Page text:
blues bar, the Pig featured a lineup of national
acts last year that included rave-ups by the Meat
Puppets and Game Theory, along with a gener-
ous amount of blues acts. Earlier rumors that the
Pig would remove national music from its tiny
stage proved, fortunately, untrue. So far.

The Nectarine Ballroom, with its larger clien-
tele and capacity, has been the scene of a number
of great concerts from members of the not-quite-
ready-for-Hill-Auditorium set, including Billy
Bragg, Robyn Hitchcock and last October's final
local performance from the now-defunct Husker
Du - one of the best shows of last year. Alto-
gether a fun place to see a show - if they lay off
the smoke and soap bubbles.
The nightclub scene also includes Rick's
American Caf6. It may be Charley's with live
music, but Rick's carries a fairly regular schedule
of out-of-town acts, sharing a big part of the
blues load with the Blind Pig. The U-Club, dor-
mant in the live music department of late, save
for local bands, has played host to the Dead
Milkmen and the Dream Syndicate in the past.
Even the Ark, a folk music club which for the
most part caters to Ann Arbor's burgeoning gra-
nolaphile community, occasionally kicks off its
earth shoes with rocking shows by the likes of
Jonathan Richman and the Modern Lovers. And
newcomer the Beat has also stuck a toe into the
national music waters.
MOVING UP in size - and usually, in

ticket prices - we come to Ann Arbor's the-
aters. The Michigan Theater, if not already
praiseworthy enough for spelling its name with-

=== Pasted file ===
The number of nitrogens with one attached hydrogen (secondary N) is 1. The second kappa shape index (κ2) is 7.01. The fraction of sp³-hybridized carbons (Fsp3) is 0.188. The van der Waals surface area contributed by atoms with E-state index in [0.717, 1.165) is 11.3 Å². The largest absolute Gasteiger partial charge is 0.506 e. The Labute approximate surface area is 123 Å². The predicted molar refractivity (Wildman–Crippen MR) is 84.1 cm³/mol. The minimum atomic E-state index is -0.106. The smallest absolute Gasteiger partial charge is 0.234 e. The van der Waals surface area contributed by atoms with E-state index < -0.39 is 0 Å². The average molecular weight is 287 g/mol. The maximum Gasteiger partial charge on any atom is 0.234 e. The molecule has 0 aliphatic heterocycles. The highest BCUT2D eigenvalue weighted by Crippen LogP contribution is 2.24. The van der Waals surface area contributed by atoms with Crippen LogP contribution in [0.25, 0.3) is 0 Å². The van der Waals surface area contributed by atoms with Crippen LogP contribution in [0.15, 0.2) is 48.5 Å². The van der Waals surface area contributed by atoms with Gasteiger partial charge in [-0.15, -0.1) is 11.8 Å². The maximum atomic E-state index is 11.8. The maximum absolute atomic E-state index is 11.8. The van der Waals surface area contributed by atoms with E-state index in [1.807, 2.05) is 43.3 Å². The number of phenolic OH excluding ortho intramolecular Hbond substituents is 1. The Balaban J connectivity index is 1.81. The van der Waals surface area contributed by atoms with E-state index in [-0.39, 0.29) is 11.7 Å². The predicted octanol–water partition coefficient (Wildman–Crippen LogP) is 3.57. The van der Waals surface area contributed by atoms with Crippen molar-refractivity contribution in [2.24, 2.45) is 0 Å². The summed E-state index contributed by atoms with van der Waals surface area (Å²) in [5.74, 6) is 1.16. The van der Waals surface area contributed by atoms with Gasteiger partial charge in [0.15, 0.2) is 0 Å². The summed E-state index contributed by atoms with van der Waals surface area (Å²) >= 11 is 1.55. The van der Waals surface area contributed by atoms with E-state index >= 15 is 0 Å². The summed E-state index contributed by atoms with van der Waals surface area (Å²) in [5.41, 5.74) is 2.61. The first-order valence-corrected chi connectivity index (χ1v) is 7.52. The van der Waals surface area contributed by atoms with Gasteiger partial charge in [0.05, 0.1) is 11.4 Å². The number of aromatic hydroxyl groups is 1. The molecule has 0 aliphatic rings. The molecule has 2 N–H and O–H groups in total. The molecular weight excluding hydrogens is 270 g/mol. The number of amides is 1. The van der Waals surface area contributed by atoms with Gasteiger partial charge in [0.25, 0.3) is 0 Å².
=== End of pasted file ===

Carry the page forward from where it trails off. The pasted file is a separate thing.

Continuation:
out an annoying "re," has been recently renovated
and looks almost too beautiful to listen to loud C
noises in. Looks can be deceiving.
University buildings Hill Auditorium and the ca
Power Center - buildings actually designed to o
have music played in them - are a treat and 1
would be more so if they scheduled more bands. G
Which leaves that Acropolis of Athletics,
Crisler Arena. Big enough to hold the largest of li
animals, it has taken advantage of that fact by m
housing dinosaurs like Motley Criie and REO .
Speedwagon. Last year's R.E.M. show was en- In
tertaining nonetheless, but they don't play bas-al
ketball in concert halls, and Crisler is living
proof why the opposite should also be true.
Whether it's coming from the club down the "
street or your roommate's stereo down the hall, th
you can't escape music in Ann Arbor. Don't try.
The music scene in Ann Arbor is broad enough
to allow the most knowledgeable fan to be
adventurous and like it. E
Even if you're into neo-psychedelic, grunge-y,
garage-style crunch chords.

You will find the .ti Simply stated, our col-
informative and lection of magazines is
the entertaining . the largestand most
in both paper- t interesting in the
back and clothbound. If you can't find area.
a title, we will readily special order
your request.
Discover the per- IFTS
" feet expression of
your sentiments Books make
in our greeting card selec- excellent presents. We also offer a variety
tion. of other ideas including gift certificates.


Bay it
o Costume & Tuxedo Delivery
seven days auweek
o Party DeratingSevice


Arts and Programming Presents

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Food Co-op
A natural foods store
with a complete line of
groceries including:
* Milk, cheese and eggs
at competitive prices
* Full produce selection
plus organic varieties
* Pasta, spaghetti sauces
* Granola
" Haagen Dazs
* Cap-10 & other sodas
* Specialty and whole-
grain baked goods
" Fruit juices
" Chips, salsa, avocadoes
" Tofu and soy products
" Nuts, grains, dried
fruits & more in bulk
Two locations:
740 Packard
open daily 9-9 (free parking)
212 N. Fourth Ave.
M-F 9-9, Sat. 8-7, Sun. 11-7